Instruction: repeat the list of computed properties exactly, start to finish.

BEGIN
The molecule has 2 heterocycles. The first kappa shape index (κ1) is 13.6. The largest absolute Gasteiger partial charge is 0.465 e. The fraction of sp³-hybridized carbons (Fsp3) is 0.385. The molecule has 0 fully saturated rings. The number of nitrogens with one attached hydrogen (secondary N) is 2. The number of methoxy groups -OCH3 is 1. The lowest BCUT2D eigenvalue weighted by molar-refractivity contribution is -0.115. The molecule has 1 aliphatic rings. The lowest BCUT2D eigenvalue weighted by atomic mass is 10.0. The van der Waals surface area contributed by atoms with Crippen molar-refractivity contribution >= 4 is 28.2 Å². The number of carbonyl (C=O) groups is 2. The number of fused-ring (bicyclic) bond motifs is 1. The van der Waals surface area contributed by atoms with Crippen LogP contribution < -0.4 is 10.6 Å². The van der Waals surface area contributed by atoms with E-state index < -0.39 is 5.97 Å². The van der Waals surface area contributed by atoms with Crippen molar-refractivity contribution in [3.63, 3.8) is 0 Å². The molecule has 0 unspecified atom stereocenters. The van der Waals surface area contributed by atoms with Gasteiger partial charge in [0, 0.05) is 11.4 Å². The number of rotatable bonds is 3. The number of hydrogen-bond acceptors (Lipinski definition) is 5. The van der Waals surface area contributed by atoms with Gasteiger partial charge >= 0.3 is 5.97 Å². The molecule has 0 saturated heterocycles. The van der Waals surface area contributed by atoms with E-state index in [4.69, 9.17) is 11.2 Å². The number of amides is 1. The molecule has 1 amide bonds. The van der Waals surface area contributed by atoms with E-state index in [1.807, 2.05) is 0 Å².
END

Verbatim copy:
The molecule has 2 heterocycles. The first kappa shape index (κ1) is 13.6. The largest absolute Gasteiger partial charge is 0.465 e. The fraction of sp³-hybridized carbons (Fsp3) is 0.385. The molecule has 0 fully saturated rings. The number of nitrogens with one attached hydrogen (secondary N) is 2. The number of methoxy groups -OCH3 is 1. The lowest BCUT2D eigenvalue weighted by molar-refractivity contribution is -0.115. The molecule has 1 aliphatic rings. The lowest BCUT2D eigenvalue weighted by atomic mass is 10.0. The van der Waals surface area contributed by atoms with Crippen molar-refractivity contribution >= 4 is 28.2 Å². The number of carbonyl (C=O) groups is 2. The number of fused-ring (bicyclic) bond motifs is 1. The van der Waals surface area contributed by atoms with Crippen LogP contribution < -0.4 is 10.6 Å². The van der Waals surface area contributed by atoms with E-state index < -0.39 is 5.97 Å². The van der Waals surface area contributed by atoms with Crippen molar-refractivity contribution in [3.63, 3.8) is 0 Å². The molecule has 0 unspecified atom stereocenters. The van der Waals surface area contributed by atoms with Gasteiger partial charge in [0, 0.05) is 11.4 Å². The number of rotatable bonds is 3. The number of hydrogen-bond acceptors (Lipinski definition) is 5. The van der Waals surface area contributed by atoms with Gasteiger partial charge >= 0.3 is 5.97 Å². The molecule has 0 saturated heterocycles. The van der Waals surface area contributed by atoms with E-state index in [4.69, 9.17) is 11.2 Å². The number of amides is 1. The molecule has 1 amide bonds. The van der Waals surface area contributed by atoms with E-state index in [1.807, 2.05) is 0 Å².